Harnessing the Power of Hadoop for Genomic Assembly and Alignment

Genome resequencing allows us to understand how genetic differences affect health and cause diseases. This is an important step in detecting anomalies associated with many genetically inherited diseases like Heart Disorders, Down Syndrome, Cystic Fibrosis and Chromosomal Abnormalities.

Next Generation Sequencing (NGS) technologies running on High Performance Computing (HPC) architectures have enabled the sequencing on DNA at groundbreaking speeds. However the storage, analysis and management of the massive DNA sequence datasets produced as a result of NGS research, is a new challenge. Hadoop and Mapreduce technologies come into play here by allowing parallel read-mapping algorithms to scale effectively and resulting in shorter execution times and lower costs (from software execution and hardware).

Among other areas Hadoop technologies may be useful are data storage, data management, statistical analysis and statistical association between various data sources. Organizations are now able to store large datasets in Hadoop Distributed File Systems (HDFS) and are able to use real-time analytics software to access data directly from HDFS bypassing any data migration headaches. Software packages like Myrna, developed by Ben Langmead, Kasper Hansen and Jeff Leek (John Hopkins University) is one such tool that allows the calculation of differential gene expressions in RNA-seq datasets on cloud (Amazon Elastic Map Reduce) or Hadoop clusters .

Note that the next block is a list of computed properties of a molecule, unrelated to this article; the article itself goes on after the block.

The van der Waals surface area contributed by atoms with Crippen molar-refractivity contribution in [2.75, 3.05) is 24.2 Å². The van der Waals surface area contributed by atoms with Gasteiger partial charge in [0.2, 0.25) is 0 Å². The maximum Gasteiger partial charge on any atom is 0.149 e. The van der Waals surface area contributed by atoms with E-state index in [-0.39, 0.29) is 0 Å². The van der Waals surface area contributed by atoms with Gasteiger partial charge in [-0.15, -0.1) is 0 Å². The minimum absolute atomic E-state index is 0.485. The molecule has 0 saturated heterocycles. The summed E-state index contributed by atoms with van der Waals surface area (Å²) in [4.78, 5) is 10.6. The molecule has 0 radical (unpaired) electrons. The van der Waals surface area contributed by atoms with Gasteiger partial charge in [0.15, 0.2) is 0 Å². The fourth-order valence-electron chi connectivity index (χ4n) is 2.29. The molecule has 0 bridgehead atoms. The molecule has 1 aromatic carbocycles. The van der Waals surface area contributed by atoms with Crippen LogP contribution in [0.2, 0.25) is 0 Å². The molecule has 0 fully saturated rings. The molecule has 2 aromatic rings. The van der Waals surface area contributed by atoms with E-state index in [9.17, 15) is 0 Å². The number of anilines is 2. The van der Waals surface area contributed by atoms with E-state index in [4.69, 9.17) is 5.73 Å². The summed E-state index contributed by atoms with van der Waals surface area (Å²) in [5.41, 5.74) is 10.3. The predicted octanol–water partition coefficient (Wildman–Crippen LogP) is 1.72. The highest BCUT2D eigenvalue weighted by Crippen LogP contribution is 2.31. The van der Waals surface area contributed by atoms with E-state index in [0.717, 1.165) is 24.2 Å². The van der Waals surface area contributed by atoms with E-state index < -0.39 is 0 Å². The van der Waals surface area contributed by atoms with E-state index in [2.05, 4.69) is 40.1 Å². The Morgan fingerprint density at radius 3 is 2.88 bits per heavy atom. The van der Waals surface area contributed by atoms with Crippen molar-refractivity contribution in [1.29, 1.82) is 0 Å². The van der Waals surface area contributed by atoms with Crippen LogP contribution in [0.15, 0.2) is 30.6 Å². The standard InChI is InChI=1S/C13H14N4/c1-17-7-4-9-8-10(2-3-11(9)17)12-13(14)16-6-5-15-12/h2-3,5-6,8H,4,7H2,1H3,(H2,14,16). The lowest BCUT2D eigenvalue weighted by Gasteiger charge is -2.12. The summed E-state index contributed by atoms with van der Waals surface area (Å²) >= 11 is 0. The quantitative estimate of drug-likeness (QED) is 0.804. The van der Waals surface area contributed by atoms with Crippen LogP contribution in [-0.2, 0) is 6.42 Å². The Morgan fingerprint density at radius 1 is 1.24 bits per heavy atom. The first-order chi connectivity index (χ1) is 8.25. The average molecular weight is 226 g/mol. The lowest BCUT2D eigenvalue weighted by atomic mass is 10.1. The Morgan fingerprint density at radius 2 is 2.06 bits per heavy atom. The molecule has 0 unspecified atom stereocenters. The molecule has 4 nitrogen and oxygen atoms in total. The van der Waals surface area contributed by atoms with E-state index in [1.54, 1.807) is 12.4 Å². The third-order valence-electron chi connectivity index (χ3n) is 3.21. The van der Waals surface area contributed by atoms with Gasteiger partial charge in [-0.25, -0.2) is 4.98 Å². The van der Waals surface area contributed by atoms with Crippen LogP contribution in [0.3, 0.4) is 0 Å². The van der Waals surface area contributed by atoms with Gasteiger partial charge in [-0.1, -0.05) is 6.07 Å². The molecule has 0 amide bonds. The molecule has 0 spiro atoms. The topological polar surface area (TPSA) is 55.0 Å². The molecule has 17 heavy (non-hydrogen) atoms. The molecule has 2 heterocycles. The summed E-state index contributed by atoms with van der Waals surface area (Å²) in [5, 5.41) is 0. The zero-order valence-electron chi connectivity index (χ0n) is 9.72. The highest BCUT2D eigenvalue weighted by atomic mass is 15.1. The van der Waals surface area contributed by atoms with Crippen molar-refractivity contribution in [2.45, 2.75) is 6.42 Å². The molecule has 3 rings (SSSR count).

Innovative companies like Intel Corporation are interested in collaborating with various key partners in the Life Sciences area in an effort to accelerate such work. Intel wants to provide businesses with an open enterprise Hadoop platform alternative for next generation analytics and life sciences, called the Intel® Distribution for Apache Hadoop Software, which provides better manageability and performance – optimized for Intel Xeon processors.

In this paper, we demonstrate how to install and configure Myrna and its required components – Bowtie, R/Bioconductor and SRA toolkit within the Intel® Hadoop Distribution. Read the paper.

What is your experience with big data and Hadoop in life sciences? Do you think Hadoop is ready to become the life sciences research and analytics platform of the future?